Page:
'Anabta, Ar-Ras, Thu 19.2.09, Afternoon

Alice P., Hamdan (driver), Hannah A. (reporting), Translation: Galia S.

Can one get used to occupation? Just

Schoolchildren's Gate 

14:22 – The soldiers here are suspicious
of us and one of them insists that Hamdan tell him where he is from.
"MachsomWatch," Hamdan says. The soldier switches to Arabic.
Being not quite sure what to do with us, he consults another soldier
(very tall, stocky, light hair and frozen facial expression). Finally
they decide to ask to see Hamdan's ID card. All three of us give them
our ID cards. The light haired soldier takes the documents and gives
them back right away without even looking at them.

Three women wish to pass and ask Hamdan
to take them stand by the gate but the soldiers won't let them.


14:30 – In the area of the checkpoint
located midway between Ar-Ras and Tulkarm, the road is extremely rough.
The road itself is very narrow, split in halves by concrete blocks,
and the shoulders are low and serrated. Cars that get to the checkpoint
from the direction of Ar-Ras are forced to go down to the shoulders
and it's only a miracle that the bottom is not damaged. From the opposite
direction, a truck that arrives from Tulkarm and has to make a turn
towards Ar-Ras blocks the checkpoint.

Is neglecting the road and jeopardizing
the drivers' safety part of the checkpoint conception?

When we arrive, there are cars that have
come from the direction of Tulkarm. It takes 11 minutes for a car to
pass, according to our measuring.

Cars that come from the direction of
Ar-Ras don't wait in line but sometimes have to wait for the hand gesture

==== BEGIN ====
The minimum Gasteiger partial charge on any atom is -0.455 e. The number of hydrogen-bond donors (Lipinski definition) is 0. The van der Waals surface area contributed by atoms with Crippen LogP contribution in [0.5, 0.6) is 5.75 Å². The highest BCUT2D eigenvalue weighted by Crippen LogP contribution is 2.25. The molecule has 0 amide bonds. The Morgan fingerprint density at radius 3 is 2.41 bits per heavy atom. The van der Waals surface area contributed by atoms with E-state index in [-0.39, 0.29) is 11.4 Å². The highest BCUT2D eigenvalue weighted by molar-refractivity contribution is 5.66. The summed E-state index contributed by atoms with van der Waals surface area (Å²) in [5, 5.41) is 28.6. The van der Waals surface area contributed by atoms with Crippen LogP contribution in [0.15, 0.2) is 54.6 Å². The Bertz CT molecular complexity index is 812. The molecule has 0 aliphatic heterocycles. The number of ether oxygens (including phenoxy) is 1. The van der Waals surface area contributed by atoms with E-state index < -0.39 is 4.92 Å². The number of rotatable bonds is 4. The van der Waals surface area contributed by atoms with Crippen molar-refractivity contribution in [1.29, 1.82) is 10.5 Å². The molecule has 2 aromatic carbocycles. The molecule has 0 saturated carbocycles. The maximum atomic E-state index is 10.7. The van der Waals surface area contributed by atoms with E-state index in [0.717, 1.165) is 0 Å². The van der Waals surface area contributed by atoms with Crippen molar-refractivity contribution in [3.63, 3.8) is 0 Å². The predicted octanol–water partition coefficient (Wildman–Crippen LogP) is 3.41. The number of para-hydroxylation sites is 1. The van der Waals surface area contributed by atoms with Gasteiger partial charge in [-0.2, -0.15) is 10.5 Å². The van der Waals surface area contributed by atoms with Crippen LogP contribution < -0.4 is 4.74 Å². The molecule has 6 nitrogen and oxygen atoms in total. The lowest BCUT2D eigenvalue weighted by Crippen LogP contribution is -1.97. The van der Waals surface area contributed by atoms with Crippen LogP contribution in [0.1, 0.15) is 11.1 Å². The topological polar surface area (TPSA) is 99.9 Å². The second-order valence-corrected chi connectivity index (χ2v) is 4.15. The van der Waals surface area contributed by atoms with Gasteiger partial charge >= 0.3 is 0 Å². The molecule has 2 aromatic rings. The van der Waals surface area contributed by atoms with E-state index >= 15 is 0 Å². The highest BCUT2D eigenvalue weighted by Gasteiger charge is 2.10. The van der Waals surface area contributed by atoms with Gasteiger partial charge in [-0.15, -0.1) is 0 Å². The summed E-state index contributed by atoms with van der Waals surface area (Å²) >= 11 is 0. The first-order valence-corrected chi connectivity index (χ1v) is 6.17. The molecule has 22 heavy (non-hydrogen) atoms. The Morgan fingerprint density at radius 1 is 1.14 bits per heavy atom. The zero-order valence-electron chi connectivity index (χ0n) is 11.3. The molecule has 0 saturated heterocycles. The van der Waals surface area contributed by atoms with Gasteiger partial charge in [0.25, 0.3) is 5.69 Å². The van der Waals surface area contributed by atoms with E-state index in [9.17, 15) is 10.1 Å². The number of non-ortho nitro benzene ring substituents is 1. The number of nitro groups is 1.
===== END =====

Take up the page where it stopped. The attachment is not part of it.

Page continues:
that allows them to continue traveling. Passengers of cars from the
direction of Tulkarm go through the routine ritual of waiting at a distance
of several tens of meters from the inspection post, going uphill following
the soldier's hand gesture, stopping next to the post only to be "granted"
a quick glance and sometimes to show ID cards and get them right back.
Only commercial vehicles that come from Ar-Ras are checked, the rest
aren't. A driver of commercial vehicle, carrying big boxes with electrical
appliances (televisions? Washing machines?), is taught a lesson. He
travels (very slowly, it must be said, because of the potholes in the
rough road) without stopping. Why would he go on traveling without getting
special permission from the soldier (although, as mentioned, vehicles
that come from Ar-Ras are usually not checked today)? Waving his hand,
the soldier instructs him to stop and move back. When the driver reaches
the spot where he is supposed to stop, the soldier signals the driver
to come forward (about 5 meters) and then again he has to stop. The
driver makes eye contact with us and his facial expression is one big
question mark. When the soldier tells him to open the cap of the fuel
tank, which is at the side of the truck, the driver looks at us in exasperation.
The soldier takes a brief peek at it and touches the strings that tie
the boxes. Perhaps he is even going to tell the driver to open the boxes…
But, no. he is in luck. (The merchandise is brand new. One can see it
on the boxes.)

The driver goes on his way. 


15:16 – In both directions there are
almost no delays. Cars aren't checked but people under occupation are
conditioned to stop and wait for the occupier's signal allowing them
to go on. This is the way it goes with cars that head for Tulkarm: ID
cards are not checked, a few words are exchanged and then they go on
their way.

An original sign rises high above the
watching post in the middle of the road saying, "Many thanks to
MachsomWatch … etc."

15:32 – A commercial vehicle with Israeli
licence plates loaded with aluminum windows goes towards Tulkarm. The
vehicle papers are checked and then it goes on.

15:23 – We leave.